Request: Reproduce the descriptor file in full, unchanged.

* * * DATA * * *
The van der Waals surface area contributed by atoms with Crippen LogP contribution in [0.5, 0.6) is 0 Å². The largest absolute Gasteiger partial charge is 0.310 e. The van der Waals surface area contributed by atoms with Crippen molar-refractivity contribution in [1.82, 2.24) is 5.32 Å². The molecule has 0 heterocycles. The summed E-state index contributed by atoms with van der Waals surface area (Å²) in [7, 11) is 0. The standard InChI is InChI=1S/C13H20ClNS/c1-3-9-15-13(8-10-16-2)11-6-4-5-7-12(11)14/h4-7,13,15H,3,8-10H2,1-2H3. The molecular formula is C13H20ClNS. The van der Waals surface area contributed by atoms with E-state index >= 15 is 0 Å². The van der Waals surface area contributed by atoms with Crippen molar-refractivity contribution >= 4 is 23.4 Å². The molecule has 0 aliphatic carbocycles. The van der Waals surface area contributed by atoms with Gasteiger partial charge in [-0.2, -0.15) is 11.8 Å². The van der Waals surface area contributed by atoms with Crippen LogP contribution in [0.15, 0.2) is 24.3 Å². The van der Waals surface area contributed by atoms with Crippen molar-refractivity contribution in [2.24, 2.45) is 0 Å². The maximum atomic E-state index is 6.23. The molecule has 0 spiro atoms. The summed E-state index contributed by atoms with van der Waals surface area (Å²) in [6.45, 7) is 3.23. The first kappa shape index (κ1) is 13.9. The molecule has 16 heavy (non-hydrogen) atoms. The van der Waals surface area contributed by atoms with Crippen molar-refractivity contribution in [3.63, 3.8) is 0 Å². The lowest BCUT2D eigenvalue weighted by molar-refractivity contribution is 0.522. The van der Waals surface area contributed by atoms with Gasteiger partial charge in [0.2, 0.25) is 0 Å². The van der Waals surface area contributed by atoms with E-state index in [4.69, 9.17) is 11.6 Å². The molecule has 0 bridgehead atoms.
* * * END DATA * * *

The van der Waals surface area contributed by atoms with Crippen LogP contribution in [0.5, 0.6) is 0 Å². The largest absolute Gasteiger partial charge is 0.310 e. The van der Waals surface area contributed by atoms with Crippen molar-refractivity contribution in [1.82, 2.24) is 5.32 Å². The molecule has 0 heterocycles. The summed E-state index contributed by atoms with van der Waals surface area (Å²) in [7, 11) is 0. The standard InChI is InChI=1S/C13H20ClNS/c1-3-9-15-13(8-10-16-2)11-6-4-5-7-12(11)14/h4-7,13,15H,3,8-10H2,1-2H3. The molecular formula is C13H20ClNS. The van der Waals surface area contributed by atoms with E-state index >= 15 is 0 Å². The van der Waals surface area contributed by atoms with Crippen molar-refractivity contribution >= 4 is 23.4 Å². The molecule has 0 aliphatic carbocycles. The van der Waals surface area contributed by atoms with Gasteiger partial charge in [-0.2, -0.15) is 11.8 Å². The van der Waals surface area contributed by atoms with Crippen LogP contribution in [0.15, 0.2) is 24.3 Å². The van der Waals surface area contributed by atoms with Crippen molar-refractivity contribution in [2.24, 2.45) is 0 Å². The maximum atomic E-state index is 6.23. The molecule has 0 spiro atoms. The summed E-state index contributed by atoms with van der Waals surface area (Å²) in [6.45, 7) is 3.23. The first kappa shape index (κ1) is 13.9. The molecule has 16 heavy (non-hydrogen) atoms. The van der Waals surface area contributed by atoms with Crippen molar-refractivity contribution in [3.63, 3.8) is 0 Å². The lowest BCUT2D eigenvalue weighted by molar-refractivity contribution is 0.522. The van der Waals surface area contributed by atoms with Gasteiger partial charge in [0.2, 0.25) is 0 Å². The van der Waals surface area contributed by atoms with E-state index in [4.69, 9.17) is 11.6 Å². The molecule has 0 bridgehead atoms.